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earth matters
science and insights for people who care about Earth, its resources and its environment

Climate Change

Greenland ice sheet meltwater
January 9, 2017

A team of scientists that includes Stanford Earth's Dustin Schroeder is using airborne ice-penetrating radar to reveal meltwater's life under the Greenland ice throughout the year.

cattle with wind farms in the background
December 11, 2016

Reports co-authored by Stanford Earth scientist show concentrations of methane approaching an internationally recognized worst-case scenario and highlight opportunities for reducing greenhouse gas emissions from agriculture and fossil fuel use.

abandoned natural gas well
November 15, 2016

New research finds far more abandoned oil and gas wells in Pennsylvania than previously thought and provides a framework for identifying wells across the United States and globally that are the worst methane leakers.

Polar bear standing on an ice flow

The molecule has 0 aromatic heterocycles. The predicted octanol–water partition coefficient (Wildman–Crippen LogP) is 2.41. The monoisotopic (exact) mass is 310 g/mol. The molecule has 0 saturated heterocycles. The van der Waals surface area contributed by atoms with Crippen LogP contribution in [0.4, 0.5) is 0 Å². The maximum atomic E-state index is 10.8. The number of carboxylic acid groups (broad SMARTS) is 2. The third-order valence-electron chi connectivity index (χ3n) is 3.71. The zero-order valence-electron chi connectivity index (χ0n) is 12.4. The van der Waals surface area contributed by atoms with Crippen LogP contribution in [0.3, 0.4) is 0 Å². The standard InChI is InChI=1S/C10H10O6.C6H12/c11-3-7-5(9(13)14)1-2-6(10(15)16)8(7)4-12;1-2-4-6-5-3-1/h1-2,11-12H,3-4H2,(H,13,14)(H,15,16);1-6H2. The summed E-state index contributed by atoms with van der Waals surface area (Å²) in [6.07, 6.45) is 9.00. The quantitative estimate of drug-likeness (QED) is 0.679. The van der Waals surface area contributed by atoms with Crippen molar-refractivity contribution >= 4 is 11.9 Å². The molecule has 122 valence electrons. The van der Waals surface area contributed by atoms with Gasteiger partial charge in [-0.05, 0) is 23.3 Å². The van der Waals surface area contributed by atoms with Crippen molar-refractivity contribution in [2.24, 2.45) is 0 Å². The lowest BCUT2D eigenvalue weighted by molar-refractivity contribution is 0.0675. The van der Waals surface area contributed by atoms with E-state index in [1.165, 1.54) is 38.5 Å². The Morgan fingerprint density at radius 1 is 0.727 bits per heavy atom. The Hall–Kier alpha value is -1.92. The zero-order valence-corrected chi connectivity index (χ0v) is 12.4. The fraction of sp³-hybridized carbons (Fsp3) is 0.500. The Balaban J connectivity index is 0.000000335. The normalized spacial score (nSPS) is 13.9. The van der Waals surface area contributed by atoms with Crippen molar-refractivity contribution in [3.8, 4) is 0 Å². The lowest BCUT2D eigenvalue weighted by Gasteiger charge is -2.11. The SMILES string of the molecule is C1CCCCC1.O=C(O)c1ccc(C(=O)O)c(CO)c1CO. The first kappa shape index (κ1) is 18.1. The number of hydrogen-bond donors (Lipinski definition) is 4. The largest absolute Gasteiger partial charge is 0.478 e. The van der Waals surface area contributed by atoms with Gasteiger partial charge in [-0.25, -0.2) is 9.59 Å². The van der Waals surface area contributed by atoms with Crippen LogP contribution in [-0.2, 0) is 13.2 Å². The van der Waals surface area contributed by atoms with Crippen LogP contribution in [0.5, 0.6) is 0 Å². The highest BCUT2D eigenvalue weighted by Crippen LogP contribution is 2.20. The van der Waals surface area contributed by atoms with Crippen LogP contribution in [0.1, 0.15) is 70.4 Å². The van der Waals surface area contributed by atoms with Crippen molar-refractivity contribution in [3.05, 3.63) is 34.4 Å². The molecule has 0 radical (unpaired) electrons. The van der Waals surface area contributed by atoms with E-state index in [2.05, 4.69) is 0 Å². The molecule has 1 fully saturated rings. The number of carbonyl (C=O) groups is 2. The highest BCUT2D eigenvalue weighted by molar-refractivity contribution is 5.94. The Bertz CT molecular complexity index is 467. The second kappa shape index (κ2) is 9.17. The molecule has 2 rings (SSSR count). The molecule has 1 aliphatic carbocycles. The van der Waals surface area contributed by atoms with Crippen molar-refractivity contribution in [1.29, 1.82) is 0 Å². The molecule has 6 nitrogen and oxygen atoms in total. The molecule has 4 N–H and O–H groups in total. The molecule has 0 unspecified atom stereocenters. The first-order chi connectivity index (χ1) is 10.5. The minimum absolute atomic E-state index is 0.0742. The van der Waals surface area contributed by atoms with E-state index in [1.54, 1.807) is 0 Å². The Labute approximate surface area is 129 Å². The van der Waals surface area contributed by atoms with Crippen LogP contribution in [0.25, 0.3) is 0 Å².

November 10, 2016

U.S. Arctic Research Commission Chair Fran Ulmer links Arctic science and policy.

Katherine Mach
November 9, 2016

Stanford climate expert comments on opportunities and obstacles for advancing the Paris Agreement, an ambitious global climate pact that recently went into force.

natural gas pipes
October 27, 2016

A new study finds that just a few natural gas wells account for more than half of the total volume of leaked methane gas in the United States. Fixing leaks at those top emitters could significantly reduce leaks of methane, a potent greenhouse gas.

Antarctica glaciers
October 25, 2016

The amount of warm ocean water penetrating the undersides of glaciers in West Antarctica and melting them from below has increased significantly since the mid-2000s.

October 17, 2016

The first large-scale map of rainfall declines revealed by signatures in ancient soil could help researchers better understand profound regional and global climate transformation.

September 29, 2016

Despite spending countless hours of her Ph.D. at Stanford making visits to remote stretches of Alaska, poring over yellow cedar measurements and photos and ultimately publishing her findings, Lauren Oakes was about to experience her data in a new way.

September 28, 2016

In the course of a 17-year experiment on more than 1 million plants, Stanford scientists put future global warming to a real world test.